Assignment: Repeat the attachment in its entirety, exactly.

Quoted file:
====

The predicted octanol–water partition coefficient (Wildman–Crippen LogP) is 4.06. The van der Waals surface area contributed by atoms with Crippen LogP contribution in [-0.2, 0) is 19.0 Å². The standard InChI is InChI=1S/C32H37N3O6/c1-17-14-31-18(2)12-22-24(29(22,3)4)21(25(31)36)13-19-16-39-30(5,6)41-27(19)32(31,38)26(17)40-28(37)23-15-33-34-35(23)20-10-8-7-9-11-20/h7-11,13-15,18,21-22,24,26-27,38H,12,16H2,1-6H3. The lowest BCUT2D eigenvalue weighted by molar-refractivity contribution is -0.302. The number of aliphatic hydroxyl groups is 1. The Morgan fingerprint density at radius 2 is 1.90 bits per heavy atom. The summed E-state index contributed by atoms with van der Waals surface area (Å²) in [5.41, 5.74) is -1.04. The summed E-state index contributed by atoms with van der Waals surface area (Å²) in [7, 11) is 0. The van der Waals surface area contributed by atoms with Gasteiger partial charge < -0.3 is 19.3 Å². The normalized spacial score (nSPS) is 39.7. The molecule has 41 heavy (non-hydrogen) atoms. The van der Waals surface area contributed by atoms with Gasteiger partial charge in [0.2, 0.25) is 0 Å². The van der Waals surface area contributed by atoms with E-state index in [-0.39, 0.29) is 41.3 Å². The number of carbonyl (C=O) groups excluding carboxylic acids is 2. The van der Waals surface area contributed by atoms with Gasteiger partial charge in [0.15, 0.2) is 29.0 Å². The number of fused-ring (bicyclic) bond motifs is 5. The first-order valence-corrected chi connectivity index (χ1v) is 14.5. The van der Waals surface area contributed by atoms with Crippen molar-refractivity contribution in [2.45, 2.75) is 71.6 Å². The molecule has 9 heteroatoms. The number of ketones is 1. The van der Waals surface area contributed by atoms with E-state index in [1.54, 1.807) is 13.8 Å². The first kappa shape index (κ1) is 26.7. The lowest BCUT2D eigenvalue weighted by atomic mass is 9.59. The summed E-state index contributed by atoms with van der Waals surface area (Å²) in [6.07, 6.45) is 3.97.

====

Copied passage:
The predicted octanol–water partition coefficient (Wildman–Crippen LogP) is 4.06. The van der Waals surface area contributed by atoms with Crippen LogP contribution in [-0.2, 0) is 19.0 Å². The standard InChI is InChI=1S/C32H37N3O6/c1-17-14-31-18(2)12-22-24(29(22,3)4)21(25(31)36)13-19-16-39-30(5,6)41-27(19)32(31,38)26(17)40-28(37)23-15-33-34-35(23)20-10-8-7-9-11-20/h7-11,13-15,18,21-22,24,26-27,38H,12,16H2,1-6H3. The lowest BCUT2D eigenvalue weighted by molar-refractivity contribution is -0.302. The number of aliphatic hydroxyl groups is 1. The Morgan fingerprint density at radius 2 is 1.90 bits per heavy atom. The summed E-state index contributed by atoms with van der Waals surface area (Å²) in [5.41, 5.74) is -1.04. The summed E-state index contributed by atoms with van der Waals surface area (Å²) in [7, 11) is 0. The van der Waals surface area contributed by atoms with Gasteiger partial charge < -0.3 is 19.3 Å². The normalized spacial score (nSPS) is 39.7. The molecule has 41 heavy (non-hydrogen) atoms. The van der Waals surface area contributed by atoms with Gasteiger partial charge in [0.2, 0.25) is 0 Å². The van der Waals surface area contributed by atoms with E-state index in [-0.39, 0.29) is 41.3 Å². The number of carbonyl (C=O) groups excluding carboxylic acids is 2. The van der Waals surface area contributed by atoms with Gasteiger partial charge in [0.15, 0.2) is 29.0 Å². The number of fused-ring (bicyclic) bond motifs is 5. The first-order valence-corrected chi connectivity index (χ1v) is 14.5. The van der Waals surface area contributed by atoms with Crippen molar-refractivity contribution in [2.45, 2.75) is 71.6 Å². The molecule has 9 heteroatoms. The number of ketones is 1. The van der Waals surface area contributed by atoms with E-state index in [1.54, 1.807) is 13.8 Å². The first kappa shape index (κ1) is 26.7. The lowest BCUT2D eigenvalue weighted by atomic mass is 9.59. The summed E-state index contributed by atoms with van der Waals surface area (Å²) in [6.07, 6.45) is 3.97.